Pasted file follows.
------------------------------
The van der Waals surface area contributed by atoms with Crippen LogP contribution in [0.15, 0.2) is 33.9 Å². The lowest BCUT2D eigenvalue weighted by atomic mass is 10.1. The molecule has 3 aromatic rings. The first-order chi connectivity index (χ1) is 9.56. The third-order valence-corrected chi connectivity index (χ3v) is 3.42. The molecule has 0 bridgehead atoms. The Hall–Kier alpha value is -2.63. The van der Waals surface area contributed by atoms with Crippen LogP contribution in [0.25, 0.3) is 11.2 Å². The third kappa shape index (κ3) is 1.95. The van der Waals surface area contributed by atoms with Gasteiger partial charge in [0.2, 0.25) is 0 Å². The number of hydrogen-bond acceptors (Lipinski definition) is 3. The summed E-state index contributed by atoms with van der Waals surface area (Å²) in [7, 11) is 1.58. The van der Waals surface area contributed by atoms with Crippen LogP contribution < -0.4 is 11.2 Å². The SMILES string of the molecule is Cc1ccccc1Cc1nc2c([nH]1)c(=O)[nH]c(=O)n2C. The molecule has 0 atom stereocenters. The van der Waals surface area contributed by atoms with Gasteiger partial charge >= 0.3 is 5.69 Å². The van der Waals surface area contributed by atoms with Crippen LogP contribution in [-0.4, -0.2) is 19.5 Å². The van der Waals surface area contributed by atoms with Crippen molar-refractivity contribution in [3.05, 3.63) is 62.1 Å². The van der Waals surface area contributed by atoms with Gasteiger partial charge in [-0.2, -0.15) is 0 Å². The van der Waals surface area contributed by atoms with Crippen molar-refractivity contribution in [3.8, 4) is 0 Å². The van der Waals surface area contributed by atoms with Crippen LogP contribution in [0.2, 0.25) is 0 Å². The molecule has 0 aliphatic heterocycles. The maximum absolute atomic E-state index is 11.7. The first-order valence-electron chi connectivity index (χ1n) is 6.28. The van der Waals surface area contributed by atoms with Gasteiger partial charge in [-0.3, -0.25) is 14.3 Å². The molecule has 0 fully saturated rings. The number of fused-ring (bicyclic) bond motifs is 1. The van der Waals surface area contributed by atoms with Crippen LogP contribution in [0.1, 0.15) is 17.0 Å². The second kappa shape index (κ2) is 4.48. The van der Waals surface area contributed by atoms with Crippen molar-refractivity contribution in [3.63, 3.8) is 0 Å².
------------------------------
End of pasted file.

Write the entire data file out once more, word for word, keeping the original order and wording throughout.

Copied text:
The van der Waals surface area contributed by atoms with Crippen LogP contribution in [0.15, 0.2) is 33.9 Å². The lowest BCUT2D eigenvalue weighted by atomic mass is 10.1. The molecule has 3 aromatic rings. The first-order chi connectivity index (χ1) is 9.56. The third-order valence-corrected chi connectivity index (χ3v) is 3.42. The molecule has 0 bridgehead atoms. The Hall–Kier alpha value is -2.63. The van der Waals surface area contributed by atoms with Crippen LogP contribution in [0.25, 0.3) is 11.2 Å². The third kappa shape index (κ3) is 1.95. The van der Waals surface area contributed by atoms with Gasteiger partial charge in [0.2, 0.25) is 0 Å². The number of hydrogen-bond acceptors (Lipinski definition) is 3. The summed E-state index contributed by atoms with van der Waals surface area (Å²) in [7, 11) is 1.58. The van der Waals surface area contributed by atoms with Crippen LogP contribution < -0.4 is 11.2 Å². The SMILES string of the molecule is Cc1ccccc1Cc1nc2c([nH]1)c(=O)[nH]c(=O)n2C. The molecule has 0 atom stereocenters. The van der Waals surface area contributed by atoms with Gasteiger partial charge >= 0.3 is 5.69 Å². The van der Waals surface area contributed by atoms with Crippen LogP contribution in [-0.4, -0.2) is 19.5 Å². The van der Waals surface area contributed by atoms with Crippen molar-refractivity contribution in [3.05, 3.63) is 62.1 Å². The van der Waals surface area contributed by atoms with Gasteiger partial charge in [-0.2, -0.15) is 0 Å². The van der Waals surface area contributed by atoms with Crippen molar-refractivity contribution in [3.8, 4) is 0 Å². The van der Waals surface area contributed by atoms with Crippen LogP contribution in [0.2, 0.25) is 0 Å². The molecule has 0 aliphatic heterocycles. The maximum absolute atomic E-state index is 11.7. The first-order valence-electron chi connectivity index (χ1n) is 6.28. The van der Waals surface area contributed by atoms with Gasteiger partial charge in [-0.3, -0.25) is 14.3 Å². The molecule has 0 fully saturated rings. The number of fused-ring (bicyclic) bond motifs is 1. The van der Waals surface area contributed by atoms with Crippen LogP contribution in [0.1, 0.15) is 17.0 Å². The second kappa shape index (κ2) is 4.48. The van der Waals surface area contributed by atoms with Crippen molar-refractivity contribution in [3.63, 3.8) is 0 Å².